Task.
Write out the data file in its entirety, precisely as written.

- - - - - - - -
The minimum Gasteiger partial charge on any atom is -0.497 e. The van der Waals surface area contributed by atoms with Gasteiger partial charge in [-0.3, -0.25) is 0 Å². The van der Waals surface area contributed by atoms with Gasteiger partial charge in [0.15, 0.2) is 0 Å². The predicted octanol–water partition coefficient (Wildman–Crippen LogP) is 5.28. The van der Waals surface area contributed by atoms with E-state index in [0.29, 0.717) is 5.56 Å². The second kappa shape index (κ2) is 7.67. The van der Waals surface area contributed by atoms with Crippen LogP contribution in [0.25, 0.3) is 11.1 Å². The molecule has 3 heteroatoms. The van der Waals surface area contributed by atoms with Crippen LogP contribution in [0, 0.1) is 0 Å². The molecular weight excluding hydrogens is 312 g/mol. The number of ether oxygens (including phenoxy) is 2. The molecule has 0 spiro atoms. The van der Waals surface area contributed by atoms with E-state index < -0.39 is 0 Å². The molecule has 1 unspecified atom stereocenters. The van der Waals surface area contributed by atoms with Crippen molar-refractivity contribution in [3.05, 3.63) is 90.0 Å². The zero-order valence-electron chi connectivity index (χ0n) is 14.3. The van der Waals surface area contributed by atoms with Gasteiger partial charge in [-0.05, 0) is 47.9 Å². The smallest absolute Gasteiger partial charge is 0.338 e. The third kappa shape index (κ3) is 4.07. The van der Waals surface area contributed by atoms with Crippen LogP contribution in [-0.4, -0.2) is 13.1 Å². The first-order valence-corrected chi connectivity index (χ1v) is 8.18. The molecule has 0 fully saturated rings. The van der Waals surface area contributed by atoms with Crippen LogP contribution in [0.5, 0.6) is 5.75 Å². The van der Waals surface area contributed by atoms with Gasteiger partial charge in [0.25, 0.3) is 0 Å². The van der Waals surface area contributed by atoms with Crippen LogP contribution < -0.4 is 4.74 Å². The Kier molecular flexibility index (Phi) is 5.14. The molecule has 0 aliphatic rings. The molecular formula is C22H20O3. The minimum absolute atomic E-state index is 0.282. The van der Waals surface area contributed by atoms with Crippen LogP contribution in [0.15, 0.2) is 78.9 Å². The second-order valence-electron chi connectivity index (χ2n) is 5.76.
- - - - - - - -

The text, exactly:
The minimum Gasteiger partial charge on any atom is -0.497 e. The van der Waals surface area contributed by atoms with Gasteiger partial charge in [-0.3, -0.25) is 0 Å². The van der Waals surface area contributed by atoms with Gasteiger partial charge in [0.15, 0.2) is 0 Å². The predicted octanol–water partition coefficient (Wildman–Crippen LogP) is 5.28. The van der Waals surface area contributed by atoms with E-state index in [0.29, 0.717) is 5.56 Å². The second kappa shape index (κ2) is 7.67. The van der Waals surface area contributed by atoms with Crippen LogP contribution in [0.25, 0.3) is 11.1 Å². The molecule has 3 heteroatoms. The van der Waals surface area contributed by atoms with Crippen LogP contribution in [0, 0.1) is 0 Å². The molecular weight excluding hydrogens is 312 g/mol. The number of ether oxygens (including phenoxy) is 2. The molecule has 0 spiro atoms. The van der Waals surface area contributed by atoms with E-state index < -0.39 is 0 Å². The molecule has 1 unspecified atom stereocenters. The van der Waals surface area contributed by atoms with Crippen molar-refractivity contribution in [3.05, 3.63) is 90.0 Å². The zero-order valence-electron chi connectivity index (χ0n) is 14.3. The van der Waals surface area contributed by atoms with Gasteiger partial charge in [-0.05, 0) is 47.9 Å². The smallest absolute Gasteiger partial charge is 0.338 e. The third kappa shape index (κ3) is 4.07. The van der Waals surface area contributed by atoms with Crippen LogP contribution in [-0.4, -0.2) is 13.1 Å². The first-order valence-corrected chi connectivity index (χ1v) is 8.18. The molecule has 0 fully saturated rings. The van der Waals surface area contributed by atoms with Crippen LogP contribution in [0.5, 0.6) is 5.75 Å². The van der Waals surface area contributed by atoms with Gasteiger partial charge in [0.25, 0.3) is 0 Å². The van der Waals surface area contributed by atoms with Crippen LogP contribution < -0.4 is 4.74 Å². The Kier molecular flexibility index (Phi) is 5.14. The molecule has 0 aliphatic rings. The molecular formula is C22H20O3. The minimum absolute atomic E-state index is 0.282. The van der Waals surface area contributed by atoms with Crippen LogP contribution in [0.15, 0.2) is 78.9 Å². The second-order valence-electron chi connectivity index (χ2n) is 5.76.